Page:United States Statutes at Large Volume 116 Part 1.djvu/329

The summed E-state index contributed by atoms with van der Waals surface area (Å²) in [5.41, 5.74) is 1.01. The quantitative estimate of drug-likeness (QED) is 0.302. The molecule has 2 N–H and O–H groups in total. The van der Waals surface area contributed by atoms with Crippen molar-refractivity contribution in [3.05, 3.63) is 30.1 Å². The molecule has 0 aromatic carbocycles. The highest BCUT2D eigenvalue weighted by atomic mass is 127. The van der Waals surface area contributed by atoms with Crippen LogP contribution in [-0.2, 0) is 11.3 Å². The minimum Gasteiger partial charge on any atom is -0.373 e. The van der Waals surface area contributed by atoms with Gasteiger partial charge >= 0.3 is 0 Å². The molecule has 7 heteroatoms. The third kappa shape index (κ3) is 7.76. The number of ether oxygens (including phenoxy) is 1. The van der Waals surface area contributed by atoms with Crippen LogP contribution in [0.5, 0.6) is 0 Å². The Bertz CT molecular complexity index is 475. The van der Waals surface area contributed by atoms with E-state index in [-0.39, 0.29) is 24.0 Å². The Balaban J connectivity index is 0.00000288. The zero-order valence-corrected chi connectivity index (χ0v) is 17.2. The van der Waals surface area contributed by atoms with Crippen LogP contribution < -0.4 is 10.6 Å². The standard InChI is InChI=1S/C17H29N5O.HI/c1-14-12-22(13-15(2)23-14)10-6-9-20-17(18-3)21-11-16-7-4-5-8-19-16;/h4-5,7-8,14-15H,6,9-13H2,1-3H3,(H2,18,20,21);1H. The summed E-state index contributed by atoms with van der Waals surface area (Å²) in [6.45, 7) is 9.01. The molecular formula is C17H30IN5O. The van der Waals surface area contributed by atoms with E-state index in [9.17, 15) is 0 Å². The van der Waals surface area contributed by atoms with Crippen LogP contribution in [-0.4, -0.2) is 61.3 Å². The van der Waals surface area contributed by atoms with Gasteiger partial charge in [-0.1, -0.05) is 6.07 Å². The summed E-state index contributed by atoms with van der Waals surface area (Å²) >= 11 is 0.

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PUBLIC LAW 107-171—MAY 13, 2002 116 STAT. 303 $1 per day, and approximately 3,000,000,000 people live on only $2 per day; (11) 95 percent of new births occur in developing countries, including the world's poorest countries; and (12) only V2 percent of the Federal budget is dedicated to international economic and humanitarian assistance. (b) SENSE OF CONGRESS.—It is the sense of Congress that— (1) United States foreign assistance programs should play an increased role in the global fight against terrorism to complement the national security objectives of the United States; (2) the United States should lead coordinated international efforts to provide increased financial assistance to countries with impoverished and disadvantaged populations that are the breeding grounds for terrorism; and (3) the United States Agency for International Development and the Department of Agriculture should substantially increase humanitarian, economic development, and agricultural assistance to foster international peace and stability and the promotion of human rights. SEC. 3210. SENSE OF THE SENATE CONCERNING AGRICULTURAL TRADE. (a) AGRICULTURE TRADE NEGOTIATING OBJECTIVES. —It is the sense of the Senate that the principal negotiating objective of the United States with respect to agricultural trade in all multilateral, regional, and bilateral negotiations is to obtain competitive opportunities for the export of United States agricultural commodities in foreign markets substantially equivalent to the competitive opportunities afforded foreign exports in United States markets and to achieve fairer and more open conditions of agricultural trade in bulk and value-added commodities by— (1) reducing or eliminating, by a date certain, tariffs or other charges that decrease market opportunities for the export of United States agricultural commodities, giving priority to United States agricultural commodities that are subject to significantly higher tariffs or subsidy regimes of major producing countries; (2) immediately eliminating all export subsidies on agricultural commodities worldwide while maintaining bona fide food aid and preserving United States agricultural market development and export credit programs that allow the United States to compete with other foreign export promotion efforts; (3) leveling the playing field for United States agricultural producers by disciplining domestic supports such that no other country can provide greater support, measured as a percentage of total agricultural production value, than the United States does while preserving existing green box category to support conservation activities, family farms, and rural communities; (4) developing, strengthening, and clarifying rules and effective dispute settlement mechanisms to eliminate practices that unfairly decrease United States market access opportunities for United States agricultural commodities or distort agricultural markets to the detriment of the United States, including— (A) unfair or trade-distorting activities of state trading enterprises and other administrative mechanisms, with emphasis on—